At least one room for each house he designed had a curved outside wall and each had a curving turret staircase, giving the illusion of no support. Mr. Poor told Mrs. Glenn they were inspired by stairways in the Louvre and in old castles. His signature throughout the houses was in ceramic murals and tiles.
       The houses were as much collectors’ pieces as Mr. Poor’s paintings and ceramics, which won him steady acclaim, awards and commissions from museums and private connoisseurs from all over the world.
       During the Roosevelt era, Mr. Poor painted 12 murals in fresco for the Department of Justice building in Washington and a large mural, “Conservation of American Wildlife,” for the Department of the Interior building.
       He painted murals for the rotundas of the Pennsylvania State College administration building and the Louisville Courier-Journal building, and made ceramic murals for Mt. Sinai Hospital, New York, and Deerfield, Mass., Academy.
       Mr. Poor’s paintings hang permanently in the country’s principal museums, among them the Metropolitan Museum of Art in New York. For his landscapes he often chose Rockland County scenes, such as “High Tor and Haverstraw,” “Spring at Grassy Point,” or a brooding grey “View Over Nyack . . . Winter.”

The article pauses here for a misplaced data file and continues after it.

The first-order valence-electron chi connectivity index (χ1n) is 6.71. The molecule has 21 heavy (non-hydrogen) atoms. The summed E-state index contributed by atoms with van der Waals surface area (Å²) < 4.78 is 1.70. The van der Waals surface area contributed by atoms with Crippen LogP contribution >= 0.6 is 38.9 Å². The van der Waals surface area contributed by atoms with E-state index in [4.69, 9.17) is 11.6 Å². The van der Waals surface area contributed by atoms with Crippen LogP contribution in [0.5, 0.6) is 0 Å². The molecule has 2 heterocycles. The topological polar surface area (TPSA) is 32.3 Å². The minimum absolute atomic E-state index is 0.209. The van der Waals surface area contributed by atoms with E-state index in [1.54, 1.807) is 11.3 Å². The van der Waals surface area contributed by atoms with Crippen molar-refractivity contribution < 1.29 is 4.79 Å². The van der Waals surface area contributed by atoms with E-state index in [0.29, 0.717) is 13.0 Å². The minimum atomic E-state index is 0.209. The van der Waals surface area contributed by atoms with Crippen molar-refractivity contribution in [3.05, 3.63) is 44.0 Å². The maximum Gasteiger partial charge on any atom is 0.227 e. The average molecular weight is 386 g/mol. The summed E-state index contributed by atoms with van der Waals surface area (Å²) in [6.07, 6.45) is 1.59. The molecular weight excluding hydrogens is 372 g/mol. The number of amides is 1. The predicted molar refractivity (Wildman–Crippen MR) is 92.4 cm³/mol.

His first conspicuous success was as a ceramist in a showing held at the Montross Gallery in New York. The clay he used for his pottery and tiles he had found along the Hudson.
       The book Mr. Poor wrote on pottery, “From Mud to Immortality,&rdquot; is considered a definitive work on the subject.
       In the foreword, he said it was in the self-taught tradition that he started “and have now for 36 years continued in the making of pottery. But not as a spare time or casual avocation. From the beginning, it was a 12-hours-a-day job by which I earned my living to the complete exclusion, during the first ten years, of any serious painting. But not of drawing. I drew constantly the birds, beasts, flowers, fruits, all the things around me, and was constantly occupied with their adaptation to ceramic design.”
       Mr. Poor was one of the founders and the president of the Skowhegan School of Painting and Sculpture and a member of the Artists Equity Association. He had been a member of the Federal Commission on Fine Arts and an artist-in-residence at the American Academy in Rome. He was one of the founders of the American Designers Gallery.
       Mr. Poor is survived by his widow, Bessie Breuer, the novelist; two daughters, Anne K. Poor of New City, who is also noted as an artist, and Mrs. Josephine Hoagland of California; a son, Peter V. Poor, a television director and producer in New York, and six grandchildren.
       Services will be held Friday at 11am. at the New City Methodist Church. The Rev. John Paul Griffith will officiate. Interment will be in Mt. Repose Cemetery, Haverstraw.
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This Week in Rockland (#FBF Flashback Friday) is prepared by Clare Sheridan on behalf of the Historical Society of Rockland County. To learn about the HSRC’s mission, upcoming events or programs, visit www.RocklandHistory.org or call (845) 634-9629.